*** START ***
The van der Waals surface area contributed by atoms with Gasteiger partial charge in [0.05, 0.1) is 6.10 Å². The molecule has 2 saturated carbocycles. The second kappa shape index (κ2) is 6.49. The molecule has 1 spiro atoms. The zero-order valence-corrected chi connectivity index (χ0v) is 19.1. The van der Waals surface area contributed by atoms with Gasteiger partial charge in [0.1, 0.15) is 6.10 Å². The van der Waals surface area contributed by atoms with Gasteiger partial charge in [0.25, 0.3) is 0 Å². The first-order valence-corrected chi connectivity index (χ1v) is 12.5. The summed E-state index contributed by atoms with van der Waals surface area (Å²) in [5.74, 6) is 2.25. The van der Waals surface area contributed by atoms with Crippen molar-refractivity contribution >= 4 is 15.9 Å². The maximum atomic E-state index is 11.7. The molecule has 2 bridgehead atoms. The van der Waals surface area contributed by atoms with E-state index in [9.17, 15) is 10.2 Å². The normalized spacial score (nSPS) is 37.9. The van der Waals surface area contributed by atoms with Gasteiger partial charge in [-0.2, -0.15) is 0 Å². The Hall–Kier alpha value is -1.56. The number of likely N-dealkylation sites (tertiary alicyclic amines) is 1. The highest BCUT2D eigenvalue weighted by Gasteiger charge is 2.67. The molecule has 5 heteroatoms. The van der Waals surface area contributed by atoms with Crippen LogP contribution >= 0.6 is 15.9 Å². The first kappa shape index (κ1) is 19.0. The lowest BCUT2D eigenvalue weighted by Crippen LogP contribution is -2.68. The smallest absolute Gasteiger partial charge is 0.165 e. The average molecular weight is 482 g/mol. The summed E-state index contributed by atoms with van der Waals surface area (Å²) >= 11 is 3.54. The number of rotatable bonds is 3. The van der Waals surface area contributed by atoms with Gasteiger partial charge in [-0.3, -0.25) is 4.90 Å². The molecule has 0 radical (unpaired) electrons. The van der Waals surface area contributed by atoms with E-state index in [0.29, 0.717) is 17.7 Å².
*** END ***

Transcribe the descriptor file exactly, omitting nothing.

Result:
The van der Waals surface area contributed by atoms with Gasteiger partial charge in [0.05, 0.1) is 6.10 Å². The molecule has 2 saturated carbocycles. The second kappa shape index (κ2) is 6.49. The molecule has 1 spiro atoms. The zero-order valence-corrected chi connectivity index (χ0v) is 19.1. The van der Waals surface area contributed by atoms with Gasteiger partial charge in [0.1, 0.15) is 6.10 Å². The van der Waals surface area contributed by atoms with Gasteiger partial charge in [0.25, 0.3) is 0 Å². The first-order valence-corrected chi connectivity index (χ1v) is 12.5. The summed E-state index contributed by atoms with van der Waals surface area (Å²) in [5.74, 6) is 2.25. The van der Waals surface area contributed by atoms with Crippen molar-refractivity contribution >= 4 is 15.9 Å². The maximum atomic E-state index is 11.7. The molecule has 2 bridgehead atoms. The van der Waals surface area contributed by atoms with E-state index in [9.17, 15) is 10.2 Å². The normalized spacial score (nSPS) is 37.9. The van der Waals surface area contributed by atoms with Gasteiger partial charge in [-0.2, -0.15) is 0 Å². The Hall–Kier alpha value is -1.56. The number of likely N-dealkylation sites (tertiary alicyclic amines) is 1. The highest BCUT2D eigenvalue weighted by Gasteiger charge is 2.67. The molecule has 5 heteroatoms. The van der Waals surface area contributed by atoms with Crippen LogP contribution >= 0.6 is 15.9 Å². The first kappa shape index (κ1) is 19.0. The lowest BCUT2D eigenvalue weighted by Crippen LogP contribution is -2.68. The smallest absolute Gasteiger partial charge is 0.165 e. The average molecular weight is 482 g/mol. The summed E-state index contributed by atoms with van der Waals surface area (Å²) >= 11 is 3.54. The number of rotatable bonds is 3. The van der Waals surface area contributed by atoms with Gasteiger partial charge in [-0.3, -0.25) is 4.90 Å². The molecule has 0 radical (unpaired) electrons. The van der Waals surface area contributed by atoms with E-state index in [0.29, 0.717) is 17.7 Å².